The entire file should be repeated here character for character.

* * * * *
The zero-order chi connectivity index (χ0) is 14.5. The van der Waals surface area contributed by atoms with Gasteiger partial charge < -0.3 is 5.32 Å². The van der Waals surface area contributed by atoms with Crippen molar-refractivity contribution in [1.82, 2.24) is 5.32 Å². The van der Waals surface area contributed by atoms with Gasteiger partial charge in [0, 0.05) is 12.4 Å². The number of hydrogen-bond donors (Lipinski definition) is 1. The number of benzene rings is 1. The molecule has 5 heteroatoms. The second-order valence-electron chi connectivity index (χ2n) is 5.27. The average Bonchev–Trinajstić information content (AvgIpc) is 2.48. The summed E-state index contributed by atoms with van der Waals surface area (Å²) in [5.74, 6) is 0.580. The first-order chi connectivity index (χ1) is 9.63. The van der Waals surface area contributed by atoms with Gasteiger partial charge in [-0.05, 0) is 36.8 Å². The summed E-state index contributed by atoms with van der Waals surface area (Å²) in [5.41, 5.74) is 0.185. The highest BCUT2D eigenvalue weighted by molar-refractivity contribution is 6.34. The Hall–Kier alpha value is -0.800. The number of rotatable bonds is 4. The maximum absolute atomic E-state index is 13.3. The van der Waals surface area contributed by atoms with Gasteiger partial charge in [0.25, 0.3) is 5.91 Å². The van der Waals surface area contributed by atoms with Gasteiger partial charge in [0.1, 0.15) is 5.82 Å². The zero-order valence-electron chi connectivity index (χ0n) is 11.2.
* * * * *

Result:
The zero-order chi connectivity index (χ0) is 14.5. The van der Waals surface area contributed by atoms with Gasteiger partial charge < -0.3 is 5.32 Å². The van der Waals surface area contributed by atoms with Crippen molar-refractivity contribution in [1.82, 2.24) is 5.32 Å². The van der Waals surface area contributed by atoms with Gasteiger partial charge in [0, 0.05) is 12.4 Å². The number of hydrogen-bond donors (Lipinski definition) is 1. The number of benzene rings is 1. The molecule has 5 heteroatoms. The second-order valence-electron chi connectivity index (χ2n) is 5.27. The average Bonchev–Trinajstić information content (AvgIpc) is 2.48. The summed E-state index contributed by atoms with van der Waals surface area (Å²) in [5.74, 6) is 0.580. The first-order chi connectivity index (χ1) is 9.63. The van der Waals surface area contributed by atoms with Gasteiger partial charge in [-0.05, 0) is 36.8 Å². The summed E-state index contributed by atoms with van der Waals surface area (Å²) in [5.41, 5.74) is 0.185. The highest BCUT2D eigenvalue weighted by molar-refractivity contribution is 6.34. The Hall–Kier alpha value is -0.800. The number of rotatable bonds is 4. The maximum absolute atomic E-state index is 13.3. The van der Waals surface area contributed by atoms with Gasteiger partial charge in [0.25, 0.3) is 5.91 Å². The van der Waals surface area contributed by atoms with Gasteiger partial charge in [0.1, 0.15) is 5.82 Å². The zero-order valence-electron chi connectivity index (χ0n) is 11.2.